What is the connection between antioxidants and free radicals? First, let’s define free radical.
Free radicals are molecules that have lost an electron. These molecules are very unstable and are capable of destroying enzymes, protein molecules, a strand of DNA or entire cells. They can be thought of as invaders that attack the body. They will do anything to restore their balance through stealing an electron from a nearby molecule. This process will cause a chain reaction.
Free radicals have been linked to a number of health problems including premature aging, stroke, heart disease, arthritis and cancer. They originate from either the external environment or our own internal environment.
External sources include; air pollution, smog, exhaust fumes, cigarette smoke, industrial wastes, herbicides, pesticides, drugs, radiation, chemicals, power lines, microwave ovens, electronic equipment. Other sources are hydrogenated oils (vegetable shortening and margarine) and polyunsaturated oils.
Free radicals are also produced by the body internally as natural byproducts of oxygen metabolism as well as from aging, disease, stress, vigorous exercise, trauma or injury.
What are antioxidants? Simply put antioxidants are elements that will terminate free radicals and stop the chain reaction. Antioxidants are also referred to as scavengers. They stop free radicals by replacing the missing electron.
There are two sources of antioxidants. First, the body has a natural defense mechanism in which it produces specific enzymes that act as antioxidants. These enzymes need minerals and antioxidants to function optimally and are found in foods and certain plants.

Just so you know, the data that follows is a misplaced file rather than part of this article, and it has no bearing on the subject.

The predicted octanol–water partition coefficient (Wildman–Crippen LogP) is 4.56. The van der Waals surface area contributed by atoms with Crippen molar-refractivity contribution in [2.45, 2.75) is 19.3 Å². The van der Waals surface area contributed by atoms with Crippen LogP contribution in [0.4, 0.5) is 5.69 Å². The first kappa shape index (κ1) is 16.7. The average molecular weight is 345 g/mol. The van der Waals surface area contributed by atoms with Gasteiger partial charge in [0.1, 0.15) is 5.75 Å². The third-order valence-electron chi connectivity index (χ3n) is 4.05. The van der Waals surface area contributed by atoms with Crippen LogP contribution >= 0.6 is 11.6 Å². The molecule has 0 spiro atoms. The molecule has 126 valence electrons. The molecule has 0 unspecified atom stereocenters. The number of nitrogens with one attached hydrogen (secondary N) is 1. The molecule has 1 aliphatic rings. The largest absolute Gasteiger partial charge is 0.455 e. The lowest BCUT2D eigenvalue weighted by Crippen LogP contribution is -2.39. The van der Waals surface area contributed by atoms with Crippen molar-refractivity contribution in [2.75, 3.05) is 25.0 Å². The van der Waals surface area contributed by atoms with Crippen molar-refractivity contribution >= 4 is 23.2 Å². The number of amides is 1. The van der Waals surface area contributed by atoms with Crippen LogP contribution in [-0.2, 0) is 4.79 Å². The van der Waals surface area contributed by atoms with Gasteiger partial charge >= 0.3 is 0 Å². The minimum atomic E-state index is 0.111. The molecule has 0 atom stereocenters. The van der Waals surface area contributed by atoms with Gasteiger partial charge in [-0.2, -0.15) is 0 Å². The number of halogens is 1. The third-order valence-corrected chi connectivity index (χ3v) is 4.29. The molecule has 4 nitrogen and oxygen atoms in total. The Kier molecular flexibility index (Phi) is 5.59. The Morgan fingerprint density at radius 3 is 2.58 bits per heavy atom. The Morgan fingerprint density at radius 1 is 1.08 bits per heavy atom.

The most commonly known sources of antioxidants are Vitamin A, C, E, Beta Carotene, selenium and zinc. However, in recent years scientists have discovered new antioxidants from oligomeric proanthocyanidins (OPC) that are 20 to 50 times more powerful. They come from grape seed or pine bark and are non-toxic.
Here’s a brief list of the health benefits of OPC:
- Lowers LDL cholesterol levels thus reducing the risk of cardiovascular disease.
- Reduces platelet aggregation thus reducing arteriosclerosis.
- Increases the strength and elasticity of blood vessels.
- Enhances the ability of collagen to repair itself thus improving skin feel and elasticity.
- Relieves problems with varicose veins and PMS.
- Inhibits swelling and inflammation.
- Increases brain function (improves memory and reduces senility).
- Reduces the tendency towards diabetic retinopathy.
With the nutrient in our foods being compromised, the air quality declining, the living of faster and more stressful lifestyles and the exposure to more toxins and chemicals- the need for antioxidants and the protection they offer is more critical than ever before.